The Joyce Hill Column
The Origins of Ash Wednesday
Ash Wednesday, the first day of Lent, falls this year on 17 February. What marks it out is the imposition of ashes, which gives the day its name: dies cinerarium, ‘day of ashes’, in the Latin of the pre-Reformation church. These days the priest usually marks a cross on the forehead of each person, using ashes created by burning the palm crosses from the Palm Sunday of the previous year. It feels like an ancient ritual, but when and how did it begin?
The early church quickly established a period of strict fasting as a form of purification in preparation for Easter, but it lasted only from Good Friday to Easter Eve and it was not until the fourth century that there is evidence for a fast extending over six weeks. There was still no such thing as Ash Wednesday, though, because the fast began on the sixth Sunday before Easter. In these early centuries, this penitential period was when new believers were prepared for baptism on Easter Eve and when those who had been excluded from the church for their sins were prepared for readmission, also on Easter Eve. Increasingly, others in the community were encouraged to join in the sessions of teaching and the acts of penitence as a means of giving focus to their own preparation for Easter. The element of penitence and self-denial, as a shared community experience, soon began to look like a kind of spiritual re-living of Christ’s forty day fast in the wilderness, when he resisted the temptations of the devil. This sense of symbolic reliving gave a new dimension to how the six week period was understood. But it made sense because it was in the fourth century, driven by various theological disputes and developments, that there was an increasing interest in the historical life of Christ, which led to its being reflected in the still-evolving shape of the liturgy.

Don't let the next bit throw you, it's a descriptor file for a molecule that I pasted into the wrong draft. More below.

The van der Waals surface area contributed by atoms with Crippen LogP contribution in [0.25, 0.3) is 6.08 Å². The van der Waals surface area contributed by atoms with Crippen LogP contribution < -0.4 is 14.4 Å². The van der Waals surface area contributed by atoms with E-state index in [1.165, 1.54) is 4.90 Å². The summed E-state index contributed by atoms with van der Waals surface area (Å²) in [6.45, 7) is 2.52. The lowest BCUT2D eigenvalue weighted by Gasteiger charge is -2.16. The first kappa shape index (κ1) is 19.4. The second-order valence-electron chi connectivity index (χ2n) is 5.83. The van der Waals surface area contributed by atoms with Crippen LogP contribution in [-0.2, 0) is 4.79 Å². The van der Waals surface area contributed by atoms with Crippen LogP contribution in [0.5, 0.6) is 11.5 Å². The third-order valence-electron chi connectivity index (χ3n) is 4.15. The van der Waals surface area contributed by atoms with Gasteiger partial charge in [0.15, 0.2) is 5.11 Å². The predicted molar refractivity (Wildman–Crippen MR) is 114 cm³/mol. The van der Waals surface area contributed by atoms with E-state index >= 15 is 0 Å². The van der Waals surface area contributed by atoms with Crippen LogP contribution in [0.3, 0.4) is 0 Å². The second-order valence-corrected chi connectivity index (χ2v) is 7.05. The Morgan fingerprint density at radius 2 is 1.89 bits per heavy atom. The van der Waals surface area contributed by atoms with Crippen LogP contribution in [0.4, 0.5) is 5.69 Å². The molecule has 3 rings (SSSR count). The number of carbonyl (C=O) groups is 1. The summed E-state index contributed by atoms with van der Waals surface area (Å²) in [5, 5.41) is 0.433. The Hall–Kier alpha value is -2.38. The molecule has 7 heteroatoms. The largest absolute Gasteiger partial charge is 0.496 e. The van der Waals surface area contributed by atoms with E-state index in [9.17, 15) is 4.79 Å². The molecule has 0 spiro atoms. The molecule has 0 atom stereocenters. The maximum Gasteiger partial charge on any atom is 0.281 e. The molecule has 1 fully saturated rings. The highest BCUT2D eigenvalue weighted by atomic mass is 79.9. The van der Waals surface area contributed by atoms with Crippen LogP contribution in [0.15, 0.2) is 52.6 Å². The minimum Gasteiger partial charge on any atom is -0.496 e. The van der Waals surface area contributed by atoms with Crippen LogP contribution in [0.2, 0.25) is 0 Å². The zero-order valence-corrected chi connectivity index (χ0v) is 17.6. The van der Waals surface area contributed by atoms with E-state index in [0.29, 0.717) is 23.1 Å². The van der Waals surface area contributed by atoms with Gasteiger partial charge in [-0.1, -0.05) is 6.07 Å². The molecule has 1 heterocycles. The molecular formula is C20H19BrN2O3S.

However, having gone this far, it was logical to go a little further, because with Lent now seen primarily as a spiritual reflection of the forty days in the wilderness, it was clear that, with Sundays never being fasting days, there were not forty fasting days in the six weeks of Lent. So four more days were added to the beginning in order to provide forty fasting days up to and including Holy Saturday. This extension of Lent, so that it begins on a Wednesday, probably started in Gaul in the sixth century, where it is thought that the solemn ceremony of the imposition of the ashes also began, accompanied with the words, ‘Remember, man, that you are dust and to dust you shall return’. These words, familiar from the burial service and from the story of Adam’s expulsion from Eden, accompanied by the symbolism of the ashes, powerfully drew attention to our subjection to sin and death. At first the ceremony was used only for those doing public penance for grave sins, who would hope to be readmitted to the body of the church after the prolonged penance of Lent. But as the tradition spread across the western church, it became customary for the whole congregation to take part.
The Book of Common Prayer predictably turned its back on Ash Wednesday as a ‘Roman’ practice and in its place devised a Service of Commination (recital of divine threats against sinners). But the solemnity of the Ash Wednesday ritual has since been regained in many Anglican churches. In the Roman Catholic tradition, of course, it was never lost.